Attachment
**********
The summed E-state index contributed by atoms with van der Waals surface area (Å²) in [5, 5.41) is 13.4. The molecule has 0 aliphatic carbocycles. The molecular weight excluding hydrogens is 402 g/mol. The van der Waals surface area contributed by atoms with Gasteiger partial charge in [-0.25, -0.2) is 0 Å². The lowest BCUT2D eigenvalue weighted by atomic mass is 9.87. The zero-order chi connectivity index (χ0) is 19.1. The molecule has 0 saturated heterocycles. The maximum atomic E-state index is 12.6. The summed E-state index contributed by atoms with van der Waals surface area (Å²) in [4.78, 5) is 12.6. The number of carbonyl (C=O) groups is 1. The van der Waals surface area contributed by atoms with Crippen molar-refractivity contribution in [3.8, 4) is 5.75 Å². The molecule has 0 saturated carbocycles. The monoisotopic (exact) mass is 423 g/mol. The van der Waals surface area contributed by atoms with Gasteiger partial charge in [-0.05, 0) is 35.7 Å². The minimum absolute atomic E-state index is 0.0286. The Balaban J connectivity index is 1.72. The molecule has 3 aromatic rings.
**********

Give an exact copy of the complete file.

The summed E-state index contributed by atoms with van der Waals surface area (Å²) in [5, 5.41) is 13.4. The molecule has 0 aliphatic carbocycles. The molecular weight excluding hydrogens is 402 g/mol. The van der Waals surface area contributed by atoms with Gasteiger partial charge in [-0.25, -0.2) is 0 Å². The lowest BCUT2D eigenvalue weighted by atomic mass is 9.87. The zero-order chi connectivity index (χ0) is 19.1. The molecule has 0 saturated heterocycles. The maximum atomic E-state index is 12.6. The summed E-state index contributed by atoms with van der Waals surface area (Å²) in [4.78, 5) is 12.6. The number of carbonyl (C=O) groups is 1. The van der Waals surface area contributed by atoms with Crippen molar-refractivity contribution in [3.8, 4) is 5.75 Å². The molecule has 0 saturated carbocycles. The monoisotopic (exact) mass is 423 g/mol. The van der Waals surface area contributed by atoms with Gasteiger partial charge in [-0.05, 0) is 35.7 Å². The minimum absolute atomic E-state index is 0.0286. The Balaban J connectivity index is 1.72. The molecule has 3 aromatic rings.